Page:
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Martyrdom & Suffering


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The Price of Proclaiming the Truth

by Fr. John A. Hardon, S.J.

The title of this conference could be changed by reading, “The Price of Proclaiming Christ.” The reason is obvious. Remember the dialogue between Jesus and the apostle Thomas. Thomas said to Him, “Lord we do not know where you are going and how can we know the way?” Jesus said to him, “I am the way, and the truth and the life.” Proclaiming the truth, therefore, means proclaiming Christ who is the Truth.


What is Truth?

Truth is conformity of mind and reality. Three kinds of conformity give rise to three kinds of truth. Illogical truth, the mind is in agreement with things outside the mind, either in assenting to what is or in denying what is not. Its opposite is error. In metaphysical truth, things conform with the mind. This is primary conformity, when something corresponds to the idea of its maker, and it is secondary conformity when something is intelligible and therefore true to anyone who knows it. In moral truth, what is said conforms to what is on one’s mind. This is truthfulness and its opposite is falsehood.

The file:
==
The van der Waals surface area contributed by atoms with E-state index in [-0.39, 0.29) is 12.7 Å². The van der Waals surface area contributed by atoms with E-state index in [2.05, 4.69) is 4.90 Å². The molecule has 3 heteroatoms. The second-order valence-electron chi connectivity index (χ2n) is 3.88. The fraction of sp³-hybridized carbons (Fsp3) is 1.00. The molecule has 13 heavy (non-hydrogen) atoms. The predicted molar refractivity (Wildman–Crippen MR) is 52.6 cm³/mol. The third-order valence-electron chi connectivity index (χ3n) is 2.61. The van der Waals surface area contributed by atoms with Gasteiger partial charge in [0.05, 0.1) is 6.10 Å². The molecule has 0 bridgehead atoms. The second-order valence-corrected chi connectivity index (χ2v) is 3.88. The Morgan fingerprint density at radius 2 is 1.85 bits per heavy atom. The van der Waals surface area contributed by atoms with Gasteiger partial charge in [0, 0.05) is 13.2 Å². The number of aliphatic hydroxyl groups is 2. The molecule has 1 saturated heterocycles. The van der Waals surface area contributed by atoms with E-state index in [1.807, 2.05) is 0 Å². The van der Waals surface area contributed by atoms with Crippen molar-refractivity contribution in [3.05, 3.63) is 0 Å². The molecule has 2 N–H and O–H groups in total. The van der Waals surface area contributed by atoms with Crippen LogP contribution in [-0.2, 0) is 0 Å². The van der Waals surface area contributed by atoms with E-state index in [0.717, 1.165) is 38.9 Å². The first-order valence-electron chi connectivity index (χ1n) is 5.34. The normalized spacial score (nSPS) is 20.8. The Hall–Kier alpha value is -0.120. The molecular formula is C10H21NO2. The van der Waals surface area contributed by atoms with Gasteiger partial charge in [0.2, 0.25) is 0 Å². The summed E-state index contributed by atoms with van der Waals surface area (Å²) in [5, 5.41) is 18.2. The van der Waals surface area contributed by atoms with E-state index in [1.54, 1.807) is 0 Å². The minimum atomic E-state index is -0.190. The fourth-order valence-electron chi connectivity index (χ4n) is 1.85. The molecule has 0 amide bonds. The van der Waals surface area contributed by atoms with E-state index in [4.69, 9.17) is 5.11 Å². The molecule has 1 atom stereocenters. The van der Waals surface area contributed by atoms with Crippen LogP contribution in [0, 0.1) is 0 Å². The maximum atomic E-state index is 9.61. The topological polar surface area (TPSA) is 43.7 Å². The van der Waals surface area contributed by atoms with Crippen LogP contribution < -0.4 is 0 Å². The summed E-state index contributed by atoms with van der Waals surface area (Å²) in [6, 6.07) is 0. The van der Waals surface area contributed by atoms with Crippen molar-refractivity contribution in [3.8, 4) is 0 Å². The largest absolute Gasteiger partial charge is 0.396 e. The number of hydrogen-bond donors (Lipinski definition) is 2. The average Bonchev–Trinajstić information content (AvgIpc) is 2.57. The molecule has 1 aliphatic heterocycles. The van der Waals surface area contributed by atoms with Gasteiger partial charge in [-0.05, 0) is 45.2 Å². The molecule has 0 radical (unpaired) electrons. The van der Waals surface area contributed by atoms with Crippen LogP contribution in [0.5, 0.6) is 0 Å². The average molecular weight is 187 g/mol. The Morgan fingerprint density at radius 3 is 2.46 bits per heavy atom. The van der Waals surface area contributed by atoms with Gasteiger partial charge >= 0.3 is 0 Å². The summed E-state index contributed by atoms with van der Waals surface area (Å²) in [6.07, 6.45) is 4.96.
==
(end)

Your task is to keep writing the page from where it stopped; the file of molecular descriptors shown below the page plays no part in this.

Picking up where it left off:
Jesus Christ is truth on all three levels. Christ is logical truth because, as God, He knows perfectly everything which exists. Within the Trinity, He knows Himself, He knows the Father, and He knows the Holy Spirit. Outside the Holy Trinity, He knows the created universe entirely, for the obvious reason that, with the Father and the Holy Spirit He made everything that we call the world. Christ is moral truth because whatever He has revealed is always in perfect conformity with what He has in mind.

No one has improved on the words of St. Augustine in his Confessions when he speaks to our Lord saying, “Because it was You who taught me, I believe; for You are the truth, and there is no other teacher of truth save You.”